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Man under attack from dog bit animal back, court told

By Robert Barman

Maidstone crown court

A man who was under attack from a dog bit the animal back, a court was told.

The Staffordshire bull terrier had clamped its jaw on Steven Laden's arm during a vicious assault in Chatham in which Mr Laden was also allegedly attacked with bottles, fists and feet.

The dog's owner, a teenager who cannot be identified for legal reasons, was said to have used the animal as a weapon against Mr Laden, who is known by the nickname Jockey and lives in Ashford.

Despite his own brave attempt, Mr Laden was only rescued from the Staff when a passer-by with experience of such dogs was able to prise open its jaw and release it from Mr Laden's leg.

A jury at Maidstone Crown Court was told Mr Laden suffered extensive bites to his arms and legs, as well as a slash to his right cheek which needed nine stitches and a gash to his left forearm which needed five stitches. His front teeth were also knocked out.

Nathan Giles, 20, of Seymour Road, Chatham; Anne Rossiter, 35, of Pagett Street, Gillingham; Vincent Keane, 38, of no fixed address; and Darren Elms, 22, of High Street, Chatham, all deny wounding Mr Laden with intent to cause him grievous bodily harm on December 15, 2010. They also deny an alternative charge of unlawful wounding.

Rossiter has also pleaded not guilty to wounding Mr Laden's girlfriend Isabella Boon with intent to cause grievous bodily harm on the same occasion. Rossiter also denies unlawful wounding.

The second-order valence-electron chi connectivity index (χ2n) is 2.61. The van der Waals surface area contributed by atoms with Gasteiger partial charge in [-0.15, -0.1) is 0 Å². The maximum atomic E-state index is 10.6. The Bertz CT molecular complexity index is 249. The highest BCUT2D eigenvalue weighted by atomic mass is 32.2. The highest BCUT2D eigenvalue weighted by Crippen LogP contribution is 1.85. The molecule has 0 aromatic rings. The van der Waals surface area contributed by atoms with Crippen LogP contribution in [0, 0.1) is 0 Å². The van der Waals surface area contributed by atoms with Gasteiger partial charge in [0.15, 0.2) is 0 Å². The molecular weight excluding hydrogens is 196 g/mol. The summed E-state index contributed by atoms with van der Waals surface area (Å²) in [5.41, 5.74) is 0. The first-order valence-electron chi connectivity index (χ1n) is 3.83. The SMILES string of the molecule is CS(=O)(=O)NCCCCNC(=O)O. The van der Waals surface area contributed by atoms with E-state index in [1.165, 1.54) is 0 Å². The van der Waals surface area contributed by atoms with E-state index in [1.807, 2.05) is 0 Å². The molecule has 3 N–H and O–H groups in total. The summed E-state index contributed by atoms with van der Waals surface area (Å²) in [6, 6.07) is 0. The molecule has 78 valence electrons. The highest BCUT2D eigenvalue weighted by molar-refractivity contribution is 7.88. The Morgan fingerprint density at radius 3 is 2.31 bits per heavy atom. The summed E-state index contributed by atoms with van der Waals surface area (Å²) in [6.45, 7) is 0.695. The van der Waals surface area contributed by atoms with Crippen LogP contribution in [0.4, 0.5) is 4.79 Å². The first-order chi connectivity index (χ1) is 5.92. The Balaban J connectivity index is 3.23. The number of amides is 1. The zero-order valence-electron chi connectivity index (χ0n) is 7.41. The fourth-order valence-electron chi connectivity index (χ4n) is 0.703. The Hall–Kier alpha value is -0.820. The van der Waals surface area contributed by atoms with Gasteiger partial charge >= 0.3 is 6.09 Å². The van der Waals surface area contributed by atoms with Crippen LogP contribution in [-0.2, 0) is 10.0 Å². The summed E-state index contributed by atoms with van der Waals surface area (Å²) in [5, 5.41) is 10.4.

Giles has further pleaded not guilty to intimidation of Mr Laden on December 28.

The dog owner, who was 15 at the time, has pleaded guilty to wounding Mr Laden with intent.

"he, to try and get the dog off, was biting it back…” – prosecutor danny robinson

Danny Robinson, prosecuting, said violence erupted at a block of bedsits in Luton Road after Mr Laden, who had gone there looking for drugs, made a comment about moving on in life and Rossiter "exploded".

She is alleged to have pushed him into the hallway, where he was then set upon by three or four men, and the dog.

"It is the prosecution case that these four defendants acted together, with a shared intention, using bottles, fists, feet and a dog as their weapons," explained Mr Robinson.

At one stage, Miss Boon, who had been allegedly punched by Rossiter, saw the dog clamped on Mr Laden as it bit his arm. "He, to try and get the dog off, was biting it back," added Mr Robinson.

Miss Boon tried to cover Mr Laden to stop the attack, he said, but was then allegedly smashed in the face with a bottle by Rossiter. Miss Boon later needed stitches to a cut lip.

The jury was told Laden did not see who any of his attackers were. "Miss Boon is the only witness who sees and names the people who attacked her and Mr Laden," said Mr Robinson.

The trial continues.

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